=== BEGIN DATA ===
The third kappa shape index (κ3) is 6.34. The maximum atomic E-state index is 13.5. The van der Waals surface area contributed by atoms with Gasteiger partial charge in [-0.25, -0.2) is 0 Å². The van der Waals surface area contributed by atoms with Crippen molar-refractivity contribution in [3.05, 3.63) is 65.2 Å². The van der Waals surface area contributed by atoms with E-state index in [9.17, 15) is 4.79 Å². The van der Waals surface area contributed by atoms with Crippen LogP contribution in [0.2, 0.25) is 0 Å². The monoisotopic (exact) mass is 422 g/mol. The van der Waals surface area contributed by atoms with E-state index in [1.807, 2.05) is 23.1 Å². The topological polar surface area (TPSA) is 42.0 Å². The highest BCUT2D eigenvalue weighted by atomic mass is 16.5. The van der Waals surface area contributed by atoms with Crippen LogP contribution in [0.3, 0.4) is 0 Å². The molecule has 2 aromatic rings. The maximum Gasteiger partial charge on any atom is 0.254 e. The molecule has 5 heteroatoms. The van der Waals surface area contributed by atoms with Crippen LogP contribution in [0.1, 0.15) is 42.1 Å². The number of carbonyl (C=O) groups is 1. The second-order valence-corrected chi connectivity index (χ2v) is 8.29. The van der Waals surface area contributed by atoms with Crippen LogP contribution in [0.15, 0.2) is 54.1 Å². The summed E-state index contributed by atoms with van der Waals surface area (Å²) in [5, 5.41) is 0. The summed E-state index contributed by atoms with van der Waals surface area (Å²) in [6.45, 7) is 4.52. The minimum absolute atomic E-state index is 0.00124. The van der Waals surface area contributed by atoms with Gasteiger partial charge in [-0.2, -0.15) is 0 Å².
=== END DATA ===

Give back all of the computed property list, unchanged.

The third kappa shape index (κ3) is 6.34. The maximum atomic E-state index is 13.5. The van der Waals surface area contributed by atoms with Gasteiger partial charge in [-0.25, -0.2) is 0 Å². The van der Waals surface area contributed by atoms with Crippen molar-refractivity contribution in [3.05, 3.63) is 65.2 Å². The van der Waals surface area contributed by atoms with E-state index in [9.17, 15) is 4.79 Å². The van der Waals surface area contributed by atoms with Crippen LogP contribution in [0.2, 0.25) is 0 Å². The monoisotopic (exact) mass is 422 g/mol. The van der Waals surface area contributed by atoms with E-state index in [1.807, 2.05) is 23.1 Å². The topological polar surface area (TPSA) is 42.0 Å². The highest BCUT2D eigenvalue weighted by atomic mass is 16.5. The van der Waals surface area contributed by atoms with Crippen LogP contribution in [0.3, 0.4) is 0 Å². The molecule has 2 aromatic rings. The maximum Gasteiger partial charge on any atom is 0.254 e. The molecule has 5 heteroatoms. The van der Waals surface area contributed by atoms with Crippen LogP contribution in [0.1, 0.15) is 42.1 Å². The number of carbonyl (C=O) groups is 1. The second-order valence-corrected chi connectivity index (χ2v) is 8.29. The van der Waals surface area contributed by atoms with Crippen LogP contribution in [0.15, 0.2) is 54.1 Å². The summed E-state index contributed by atoms with van der Waals surface area (Å²) in [5, 5.41) is 0. The summed E-state index contributed by atoms with van der Waals surface area (Å²) in [6.45, 7) is 4.52. The minimum absolute atomic E-state index is 0.00124. The van der Waals surface area contributed by atoms with Gasteiger partial charge in [-0.2, -0.15) is 0 Å².